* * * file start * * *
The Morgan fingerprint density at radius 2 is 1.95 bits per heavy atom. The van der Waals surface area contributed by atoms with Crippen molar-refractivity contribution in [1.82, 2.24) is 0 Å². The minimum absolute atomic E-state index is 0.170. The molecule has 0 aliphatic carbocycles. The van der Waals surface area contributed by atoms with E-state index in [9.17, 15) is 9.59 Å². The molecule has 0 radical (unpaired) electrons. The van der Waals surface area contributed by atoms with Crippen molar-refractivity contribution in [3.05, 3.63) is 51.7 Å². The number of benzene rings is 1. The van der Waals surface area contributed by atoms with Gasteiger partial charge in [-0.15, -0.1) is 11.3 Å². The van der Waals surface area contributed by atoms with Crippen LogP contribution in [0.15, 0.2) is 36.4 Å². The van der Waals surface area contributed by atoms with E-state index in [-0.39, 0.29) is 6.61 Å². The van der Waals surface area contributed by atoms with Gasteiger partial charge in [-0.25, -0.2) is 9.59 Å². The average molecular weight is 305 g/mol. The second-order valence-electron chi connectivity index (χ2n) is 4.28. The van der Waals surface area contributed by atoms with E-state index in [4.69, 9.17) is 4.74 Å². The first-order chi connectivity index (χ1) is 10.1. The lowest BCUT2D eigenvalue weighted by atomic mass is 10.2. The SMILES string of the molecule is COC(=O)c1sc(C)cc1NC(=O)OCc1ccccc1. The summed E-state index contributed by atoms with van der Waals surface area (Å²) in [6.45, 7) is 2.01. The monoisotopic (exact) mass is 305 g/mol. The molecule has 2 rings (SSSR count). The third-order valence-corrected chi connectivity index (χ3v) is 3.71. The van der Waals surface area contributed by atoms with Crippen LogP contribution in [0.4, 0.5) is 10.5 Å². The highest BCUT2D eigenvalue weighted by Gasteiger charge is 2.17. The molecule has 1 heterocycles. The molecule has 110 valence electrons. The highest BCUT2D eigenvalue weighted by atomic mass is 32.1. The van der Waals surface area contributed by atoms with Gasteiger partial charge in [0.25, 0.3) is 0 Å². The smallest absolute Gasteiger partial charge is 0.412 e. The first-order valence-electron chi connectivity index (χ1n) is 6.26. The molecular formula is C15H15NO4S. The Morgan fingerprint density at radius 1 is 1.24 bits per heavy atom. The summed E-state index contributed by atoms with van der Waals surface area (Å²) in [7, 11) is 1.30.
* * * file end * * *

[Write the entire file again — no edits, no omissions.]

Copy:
The Morgan fingerprint density at radius 2 is 1.95 bits per heavy atom. The van der Waals surface area contributed by atoms with Crippen molar-refractivity contribution in [1.82, 2.24) is 0 Å². The minimum absolute atomic E-state index is 0.170. The molecule has 0 aliphatic carbocycles. The van der Waals surface area contributed by atoms with E-state index in [9.17, 15) is 9.59 Å². The molecule has 0 radical (unpaired) electrons. The van der Waals surface area contributed by atoms with Crippen molar-refractivity contribution in [3.05, 3.63) is 51.7 Å². The number of benzene rings is 1. The van der Waals surface area contributed by atoms with Gasteiger partial charge in [-0.15, -0.1) is 11.3 Å². The van der Waals surface area contributed by atoms with Crippen LogP contribution in [0.15, 0.2) is 36.4 Å². The van der Waals surface area contributed by atoms with E-state index in [-0.39, 0.29) is 6.61 Å². The van der Waals surface area contributed by atoms with Gasteiger partial charge in [-0.25, -0.2) is 9.59 Å². The average molecular weight is 305 g/mol. The second-order valence-electron chi connectivity index (χ2n) is 4.28. The van der Waals surface area contributed by atoms with E-state index in [4.69, 9.17) is 4.74 Å². The first-order chi connectivity index (χ1) is 10.1. The lowest BCUT2D eigenvalue weighted by atomic mass is 10.2. The SMILES string of the molecule is COC(=O)c1sc(C)cc1NC(=O)OCc1ccccc1. The summed E-state index contributed by atoms with van der Waals surface area (Å²) in [6.45, 7) is 2.01. The monoisotopic (exact) mass is 305 g/mol. The molecule has 2 rings (SSSR count). The third-order valence-corrected chi connectivity index (χ3v) is 3.71. The van der Waals surface area contributed by atoms with Crippen LogP contribution in [0.4, 0.5) is 10.5 Å². The highest BCUT2D eigenvalue weighted by Gasteiger charge is 2.17. The molecule has 1 heterocycles. The molecule has 110 valence electrons. The highest BCUT2D eigenvalue weighted by atomic mass is 32.1. The van der Waals surface area contributed by atoms with Gasteiger partial charge in [0.25, 0.3) is 0 Å². The smallest absolute Gasteiger partial charge is 0.412 e. The first-order valence-electron chi connectivity index (χ1n) is 6.26. The molecular formula is C15H15NO4S. The Morgan fingerprint density at radius 1 is 1.24 bits per heavy atom. The summed E-state index contributed by atoms with van der Waals surface area (Å²) in [7, 11) is 1.30.